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Mor Lam – The Spirit of Isan

[cr. prachachat]


 Although Khon and Nora are often proclaimed as the greatest feats of classical Thai theatrical arts, those who admire legacies of Thai culture would find that another, Northeastern art form by the name of Mor Lam [หมอลำ] is as enthralling. In Isan, as Northeastern Thailand is also often called, Mor Lam is often considered the pinnacle of regional theater, harboring the adoration of Isan people as the Khon and Nora do for Central and Southern Thais.


Mor Lam is a combination of two Thai words. “Mor” [หมอ] can refer to someone blessed with knowledge. “Lam” [ลำ] means to sing in a certain tune or rhythm. The words Mor Lam can refer to two different, but related, things. First, as we have discussed it so far, Mor Lam can refer to a genre of Thai theatrical arts. However, Mor Lam can also refer to the practitioners of the Mor Lam genre, who are imbued with the knowledge to perform.


The Origins of Mor Lam

There are no definitive records of where Mor Lam began. However, many speculate that the first performance was conducted as part of a religious procession. Speculators theorize that while people were wishing for blessings from deities, they were most likely reading ancient scriptures to make their prayers, and because the readings presented a compilation of entertaining stories, believers ultimately incorporated storytelling tones, vocal techniques, and percussion instruments into their recitations.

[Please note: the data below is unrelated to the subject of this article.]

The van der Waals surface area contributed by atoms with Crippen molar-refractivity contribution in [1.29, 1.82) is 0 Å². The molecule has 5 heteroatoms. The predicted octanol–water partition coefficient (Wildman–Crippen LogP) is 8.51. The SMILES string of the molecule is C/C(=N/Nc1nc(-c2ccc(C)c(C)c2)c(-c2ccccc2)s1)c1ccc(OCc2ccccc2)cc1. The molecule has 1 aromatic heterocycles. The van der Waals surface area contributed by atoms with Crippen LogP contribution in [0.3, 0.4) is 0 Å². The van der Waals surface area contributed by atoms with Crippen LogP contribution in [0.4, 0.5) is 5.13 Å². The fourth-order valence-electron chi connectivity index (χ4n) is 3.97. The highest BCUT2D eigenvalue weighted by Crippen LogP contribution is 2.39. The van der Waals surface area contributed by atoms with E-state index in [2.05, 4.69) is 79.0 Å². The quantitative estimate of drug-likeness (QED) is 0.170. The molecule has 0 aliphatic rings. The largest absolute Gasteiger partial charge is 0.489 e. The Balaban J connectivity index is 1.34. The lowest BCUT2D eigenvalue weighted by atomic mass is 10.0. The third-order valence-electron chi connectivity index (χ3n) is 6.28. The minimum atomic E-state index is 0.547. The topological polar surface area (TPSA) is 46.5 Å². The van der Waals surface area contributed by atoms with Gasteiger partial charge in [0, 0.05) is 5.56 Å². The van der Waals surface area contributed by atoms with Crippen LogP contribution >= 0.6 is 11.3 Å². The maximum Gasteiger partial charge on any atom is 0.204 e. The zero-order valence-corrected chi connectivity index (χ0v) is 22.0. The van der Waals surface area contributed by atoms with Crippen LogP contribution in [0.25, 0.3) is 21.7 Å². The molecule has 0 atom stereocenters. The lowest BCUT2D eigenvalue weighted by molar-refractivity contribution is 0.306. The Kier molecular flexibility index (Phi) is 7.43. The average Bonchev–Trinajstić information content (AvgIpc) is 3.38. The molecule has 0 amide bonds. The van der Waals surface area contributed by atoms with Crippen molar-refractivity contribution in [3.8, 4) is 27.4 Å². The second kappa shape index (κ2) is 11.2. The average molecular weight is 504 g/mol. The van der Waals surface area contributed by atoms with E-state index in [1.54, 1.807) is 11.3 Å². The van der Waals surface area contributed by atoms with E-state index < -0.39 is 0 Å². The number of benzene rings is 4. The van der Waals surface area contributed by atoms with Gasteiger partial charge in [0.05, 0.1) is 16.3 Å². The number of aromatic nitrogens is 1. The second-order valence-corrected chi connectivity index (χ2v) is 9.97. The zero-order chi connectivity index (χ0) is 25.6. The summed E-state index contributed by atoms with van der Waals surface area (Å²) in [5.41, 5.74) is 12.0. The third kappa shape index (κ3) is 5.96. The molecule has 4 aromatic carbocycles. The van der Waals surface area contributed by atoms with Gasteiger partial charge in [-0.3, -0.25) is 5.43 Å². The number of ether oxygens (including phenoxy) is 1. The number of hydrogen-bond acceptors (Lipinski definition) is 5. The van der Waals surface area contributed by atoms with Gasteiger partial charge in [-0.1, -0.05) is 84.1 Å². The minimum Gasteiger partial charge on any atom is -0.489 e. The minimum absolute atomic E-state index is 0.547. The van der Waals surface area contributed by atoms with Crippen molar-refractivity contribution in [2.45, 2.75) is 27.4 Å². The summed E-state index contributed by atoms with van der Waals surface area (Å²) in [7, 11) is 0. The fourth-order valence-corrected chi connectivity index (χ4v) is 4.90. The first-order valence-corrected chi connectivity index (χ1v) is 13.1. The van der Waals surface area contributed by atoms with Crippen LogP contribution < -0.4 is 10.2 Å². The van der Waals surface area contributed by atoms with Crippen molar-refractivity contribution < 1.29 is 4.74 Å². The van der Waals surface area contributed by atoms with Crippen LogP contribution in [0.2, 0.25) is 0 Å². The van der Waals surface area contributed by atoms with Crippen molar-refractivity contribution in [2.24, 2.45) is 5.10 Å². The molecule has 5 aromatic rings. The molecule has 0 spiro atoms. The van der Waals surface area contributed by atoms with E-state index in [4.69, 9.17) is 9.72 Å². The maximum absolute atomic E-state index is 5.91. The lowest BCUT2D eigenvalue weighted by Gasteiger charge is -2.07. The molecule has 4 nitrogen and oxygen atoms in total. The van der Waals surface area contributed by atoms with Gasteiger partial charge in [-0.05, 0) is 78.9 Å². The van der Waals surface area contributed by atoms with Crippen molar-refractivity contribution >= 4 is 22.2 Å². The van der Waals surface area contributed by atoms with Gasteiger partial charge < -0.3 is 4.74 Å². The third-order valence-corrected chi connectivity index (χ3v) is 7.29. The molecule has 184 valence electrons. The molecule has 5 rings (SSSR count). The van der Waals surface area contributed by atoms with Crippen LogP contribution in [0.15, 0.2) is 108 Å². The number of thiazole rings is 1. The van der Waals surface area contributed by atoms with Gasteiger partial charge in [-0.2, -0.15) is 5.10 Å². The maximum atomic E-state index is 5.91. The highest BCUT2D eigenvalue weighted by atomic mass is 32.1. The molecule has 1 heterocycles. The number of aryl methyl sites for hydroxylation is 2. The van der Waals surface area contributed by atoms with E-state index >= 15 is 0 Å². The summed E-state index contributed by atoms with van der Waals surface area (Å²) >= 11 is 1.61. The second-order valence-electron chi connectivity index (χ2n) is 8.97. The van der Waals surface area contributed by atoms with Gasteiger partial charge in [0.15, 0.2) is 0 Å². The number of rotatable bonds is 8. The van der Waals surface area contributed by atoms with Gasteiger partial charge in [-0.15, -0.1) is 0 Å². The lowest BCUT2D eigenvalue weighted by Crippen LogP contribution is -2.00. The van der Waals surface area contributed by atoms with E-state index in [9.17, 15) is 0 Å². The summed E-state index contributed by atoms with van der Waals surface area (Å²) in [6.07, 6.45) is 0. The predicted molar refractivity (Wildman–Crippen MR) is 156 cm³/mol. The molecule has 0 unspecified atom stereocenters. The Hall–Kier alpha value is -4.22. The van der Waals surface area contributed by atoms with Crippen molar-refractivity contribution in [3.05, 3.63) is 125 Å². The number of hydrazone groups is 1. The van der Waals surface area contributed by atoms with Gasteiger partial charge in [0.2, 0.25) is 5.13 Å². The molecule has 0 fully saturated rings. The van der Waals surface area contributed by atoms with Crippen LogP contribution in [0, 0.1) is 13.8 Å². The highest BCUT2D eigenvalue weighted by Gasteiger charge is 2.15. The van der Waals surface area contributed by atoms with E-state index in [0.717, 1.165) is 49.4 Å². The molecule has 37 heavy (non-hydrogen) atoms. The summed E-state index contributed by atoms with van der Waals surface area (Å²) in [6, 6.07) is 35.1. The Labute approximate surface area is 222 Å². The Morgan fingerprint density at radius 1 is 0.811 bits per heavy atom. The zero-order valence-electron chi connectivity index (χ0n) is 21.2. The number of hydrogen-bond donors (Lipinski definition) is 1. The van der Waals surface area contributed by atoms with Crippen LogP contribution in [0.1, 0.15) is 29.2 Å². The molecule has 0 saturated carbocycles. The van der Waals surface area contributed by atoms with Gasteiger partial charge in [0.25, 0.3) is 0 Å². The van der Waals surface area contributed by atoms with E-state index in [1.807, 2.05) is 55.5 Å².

Others, however, believe that Mor Lam originated from an evening activity in Isan, when people gathered at sunset to relax and catch up. Under this theory, people took turns sharing the highlight of their laborious day or week, or sometimes just tidbits they found interesting. Through Mor Lam, they were uplifted and able to enjoy a little bit of entertainment and humor.




Those who presented themselves as good storytellers often drew large crowds. Ultimately, they rehearsed enough to become storytellers performing at lively pageants. Those who did not have such a platform would still be able to set up their own makeshift show, turning Mor Lam into a viable profession.


Even though Mor Lam might have begun as a slow and unusual activity to end the day, it later evolved into an active performance. Performers, knowing that their popularity depended on their use of gestures, rhyme, and melody, became conscious about their game. For those sharing stories from a canon — which became a practice (an example of a story sometimes used was Karaket and Sinsai) — they learned how to draw out short stories to suit the demands of audiences, who had begun to crave more. Plus, as showing became an important element of the entertainment, the storytellers began to enact the roles of the heroes and heroines while they sang. They also began to include instruments, the popular ones being the seung, the saw u, the pi, and the khaen — a combination of string and wind instruments. Of all these, the khaen is the most iconic for Mor Lam.